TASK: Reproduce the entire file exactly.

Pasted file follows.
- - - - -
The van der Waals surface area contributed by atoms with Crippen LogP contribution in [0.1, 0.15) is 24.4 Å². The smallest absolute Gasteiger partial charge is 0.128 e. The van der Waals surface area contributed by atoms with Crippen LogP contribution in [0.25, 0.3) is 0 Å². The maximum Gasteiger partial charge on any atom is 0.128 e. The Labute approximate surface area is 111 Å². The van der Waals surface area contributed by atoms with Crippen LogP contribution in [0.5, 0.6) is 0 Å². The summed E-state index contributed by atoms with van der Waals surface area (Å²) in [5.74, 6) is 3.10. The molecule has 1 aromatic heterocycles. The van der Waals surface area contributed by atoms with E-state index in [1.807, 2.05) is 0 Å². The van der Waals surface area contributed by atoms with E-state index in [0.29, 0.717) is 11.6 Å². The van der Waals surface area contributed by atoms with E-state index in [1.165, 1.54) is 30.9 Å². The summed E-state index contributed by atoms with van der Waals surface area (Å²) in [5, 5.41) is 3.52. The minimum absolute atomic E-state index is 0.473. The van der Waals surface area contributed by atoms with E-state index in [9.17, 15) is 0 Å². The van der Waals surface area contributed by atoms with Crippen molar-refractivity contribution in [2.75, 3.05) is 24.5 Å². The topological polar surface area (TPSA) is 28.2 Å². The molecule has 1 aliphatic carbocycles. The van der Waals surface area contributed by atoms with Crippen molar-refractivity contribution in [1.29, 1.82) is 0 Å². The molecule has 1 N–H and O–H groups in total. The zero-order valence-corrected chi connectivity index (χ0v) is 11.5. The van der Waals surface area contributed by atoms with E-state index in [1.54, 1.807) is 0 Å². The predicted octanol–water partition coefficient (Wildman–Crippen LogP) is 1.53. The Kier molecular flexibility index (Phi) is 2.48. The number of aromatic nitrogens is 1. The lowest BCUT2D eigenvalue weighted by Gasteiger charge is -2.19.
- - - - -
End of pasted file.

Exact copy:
The van der Waals surface area contributed by atoms with Crippen LogP contribution in [0.1, 0.15) is 24.4 Å². The smallest absolute Gasteiger partial charge is 0.128 e. The van der Waals surface area contributed by atoms with Crippen LogP contribution in [0.25, 0.3) is 0 Å². The maximum Gasteiger partial charge on any atom is 0.128 e. The Labute approximate surface area is 111 Å². The van der Waals surface area contributed by atoms with Crippen LogP contribution in [0.5, 0.6) is 0 Å². The summed E-state index contributed by atoms with van der Waals surface area (Å²) in [5.74, 6) is 3.10. The molecule has 1 aromatic heterocycles. The van der Waals surface area contributed by atoms with E-state index in [1.807, 2.05) is 0 Å². The van der Waals surface area contributed by atoms with E-state index in [0.29, 0.717) is 11.6 Å². The van der Waals surface area contributed by atoms with E-state index in [1.165, 1.54) is 30.9 Å². The summed E-state index contributed by atoms with van der Waals surface area (Å²) in [5, 5.41) is 3.52. The minimum absolute atomic E-state index is 0.473. The van der Waals surface area contributed by atoms with E-state index in [9.17, 15) is 0 Å². The van der Waals surface area contributed by atoms with Crippen molar-refractivity contribution in [2.75, 3.05) is 24.5 Å². The topological polar surface area (TPSA) is 28.2 Å². The molecule has 1 aliphatic carbocycles. The van der Waals surface area contributed by atoms with Crippen molar-refractivity contribution in [1.29, 1.82) is 0 Å². The molecule has 1 N–H and O–H groups in total. The zero-order valence-corrected chi connectivity index (χ0v) is 11.5. The van der Waals surface area contributed by atoms with E-state index in [1.54, 1.807) is 0 Å². The predicted octanol–water partition coefficient (Wildman–Crippen LogP) is 1.53. The Kier molecular flexibility index (Phi) is 2.48. The number of aromatic nitrogens is 1. The lowest BCUT2D eigenvalue weighted by Gasteiger charge is -2.19.